The court that will resolve legal disputes at Sochi 2014

Kimberly JohnGuest post by Kimberly John, Juris Doctor candidate at The Dickinson School of Law, Pennsylvania State University, who explains how a specialist ad hoc court will resolve legal disputes at the Sochi Games – fast.

The Court of Arbitration for Sport (CAS) is preparing to set up a temporary office in Sochi to resolve legal disputes quickly during the 2014 Olympic and Paralympic games, or 10 days before the Opening Ceremony.

The CAS ad hoc Division is composed of nine arbitrators from different countries and will be lead by American Michael Lenard and Swiss Corrine Schmidhauser.

All members of the ad hoc Division are either lawyers or professors specializing in sports law and arbitration, and will be trusted to apply the fundamental principles of procedural fairness and due process that are at the foundation of CAS adjudication.
An ad hoc Division presence at the summer and winter Olympic Games is a practice that was started in 1996 by The International Council for Arbitration for Sport, which oversees and finances the CAS. The arbitrators are on-call 24/7 to settle disputes quickly and free of charge.
The process for bringing a claim before the CAS ad hoc Division is well laid out in the CAS rules. Any individual or sports entity may submit an issue to the ad hoc Division under the Olympic rules by filing a claim stating the facts of the situation and the claimant’s request for relief.
A panel of arbitrators is then quickly assembled and holds a hearing where all parties and witnesses present their legal arguments and evidence. Finally, the panel deliberates and applies the Olympic Charter, the applicable regulations, and general principles of law to reach a decision within 24 hours.2014-sochi-logo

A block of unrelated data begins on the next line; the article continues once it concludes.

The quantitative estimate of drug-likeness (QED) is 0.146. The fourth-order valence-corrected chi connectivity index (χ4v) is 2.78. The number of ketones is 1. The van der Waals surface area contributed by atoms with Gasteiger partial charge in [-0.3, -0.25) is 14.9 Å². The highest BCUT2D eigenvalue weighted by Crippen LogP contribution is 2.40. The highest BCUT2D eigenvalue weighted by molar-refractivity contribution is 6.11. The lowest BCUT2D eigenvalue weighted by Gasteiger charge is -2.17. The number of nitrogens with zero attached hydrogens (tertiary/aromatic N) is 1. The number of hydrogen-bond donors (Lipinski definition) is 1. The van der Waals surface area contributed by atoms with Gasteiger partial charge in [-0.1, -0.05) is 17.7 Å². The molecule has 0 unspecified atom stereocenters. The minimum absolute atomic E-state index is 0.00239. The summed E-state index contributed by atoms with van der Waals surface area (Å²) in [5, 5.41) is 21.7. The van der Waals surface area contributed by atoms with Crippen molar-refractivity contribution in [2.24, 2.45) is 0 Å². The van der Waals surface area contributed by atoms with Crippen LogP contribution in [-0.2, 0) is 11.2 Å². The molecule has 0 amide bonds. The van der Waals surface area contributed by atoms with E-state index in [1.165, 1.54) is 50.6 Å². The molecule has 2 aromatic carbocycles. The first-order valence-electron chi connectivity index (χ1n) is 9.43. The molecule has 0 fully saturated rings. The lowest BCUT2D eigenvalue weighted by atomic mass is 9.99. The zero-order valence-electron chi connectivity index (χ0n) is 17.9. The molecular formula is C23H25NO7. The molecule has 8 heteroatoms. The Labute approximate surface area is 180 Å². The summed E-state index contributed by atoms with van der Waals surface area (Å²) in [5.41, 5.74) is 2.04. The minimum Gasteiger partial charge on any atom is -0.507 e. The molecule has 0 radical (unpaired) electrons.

The decision is enforceable immediately and cannot be appealed or challenged. This prompt process for handling disputes avoids unnecessary delays in the competitions at the Olympic Games.
The ad hoc Division hears a variety of disputes, including, but not limited to, issues of national eligibility rules, validity of athlete suspensions by the International Olympic Committee, application of International Federation rulings on the athletes, doping violations, commercial advertising issues at the Games, and the manipulation of sporting rules for strategic advantage.
However, the ad hoc Division has consistently refused to arbitrate disputes relating to decisions made in the course of competition. Remaining firm in its Field-of-Play Principle of non-interference with technical sport rules, ad hoc Division panels at past Olympic Games have held that they could not review a determination of the rules of the game, unless the claim is that the rules have been applied in bad faith.
The presence of the ad hoc Division at the Olympic Games remains an important independent body to ensure impartial, binding, and speedy results to disputes to allow the Olympic Games to continue unhindered.
The ad hoc Division is Sochi opens on January 28, and operate until February 23, the last day of the Games.

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